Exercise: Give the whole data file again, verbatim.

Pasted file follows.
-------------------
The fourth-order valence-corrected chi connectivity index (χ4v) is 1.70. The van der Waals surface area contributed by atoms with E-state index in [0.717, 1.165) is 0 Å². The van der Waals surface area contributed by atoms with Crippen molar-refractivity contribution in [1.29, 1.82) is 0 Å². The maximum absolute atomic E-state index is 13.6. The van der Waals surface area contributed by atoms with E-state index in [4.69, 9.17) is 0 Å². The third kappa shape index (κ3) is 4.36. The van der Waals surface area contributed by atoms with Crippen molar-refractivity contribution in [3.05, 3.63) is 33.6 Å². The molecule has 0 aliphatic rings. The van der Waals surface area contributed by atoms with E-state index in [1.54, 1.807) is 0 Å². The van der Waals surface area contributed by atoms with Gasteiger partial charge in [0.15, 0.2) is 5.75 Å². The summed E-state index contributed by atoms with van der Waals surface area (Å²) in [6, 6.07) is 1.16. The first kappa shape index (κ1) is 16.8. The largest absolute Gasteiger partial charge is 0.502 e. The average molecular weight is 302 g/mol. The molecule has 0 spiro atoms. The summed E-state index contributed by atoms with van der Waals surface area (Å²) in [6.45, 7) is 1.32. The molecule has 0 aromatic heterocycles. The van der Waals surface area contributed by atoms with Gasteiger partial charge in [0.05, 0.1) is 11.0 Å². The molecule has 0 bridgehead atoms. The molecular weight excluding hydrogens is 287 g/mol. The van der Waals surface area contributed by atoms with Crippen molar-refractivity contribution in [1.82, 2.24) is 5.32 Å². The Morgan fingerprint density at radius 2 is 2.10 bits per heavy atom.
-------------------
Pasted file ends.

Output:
The fourth-order valence-corrected chi connectivity index (χ4v) is 1.70. The van der Waals surface area contributed by atoms with E-state index in [0.717, 1.165) is 0 Å². The van der Waals surface area contributed by atoms with Crippen molar-refractivity contribution in [1.29, 1.82) is 0 Å². The maximum absolute atomic E-state index is 13.6. The van der Waals surface area contributed by atoms with E-state index in [4.69, 9.17) is 0 Å². The third kappa shape index (κ3) is 4.36. The van der Waals surface area contributed by atoms with Crippen molar-refractivity contribution in [3.05, 3.63) is 33.6 Å². The molecule has 0 aliphatic rings. The van der Waals surface area contributed by atoms with E-state index in [1.54, 1.807) is 0 Å². The van der Waals surface area contributed by atoms with Gasteiger partial charge in [0.15, 0.2) is 5.75 Å². The summed E-state index contributed by atoms with van der Waals surface area (Å²) in [6, 6.07) is 1.16. The first kappa shape index (κ1) is 16.8. The largest absolute Gasteiger partial charge is 0.502 e. The average molecular weight is 302 g/mol. The molecule has 0 spiro atoms. The summed E-state index contributed by atoms with van der Waals surface area (Å²) in [6.45, 7) is 1.32. The molecule has 0 aromatic heterocycles. The van der Waals surface area contributed by atoms with Gasteiger partial charge in [0.05, 0.1) is 11.0 Å². The molecule has 0 bridgehead atoms. The molecular weight excluding hydrogens is 287 g/mol. The van der Waals surface area contributed by atoms with Crippen molar-refractivity contribution in [1.82, 2.24) is 5.32 Å². The Morgan fingerprint density at radius 2 is 2.10 bits per heavy atom.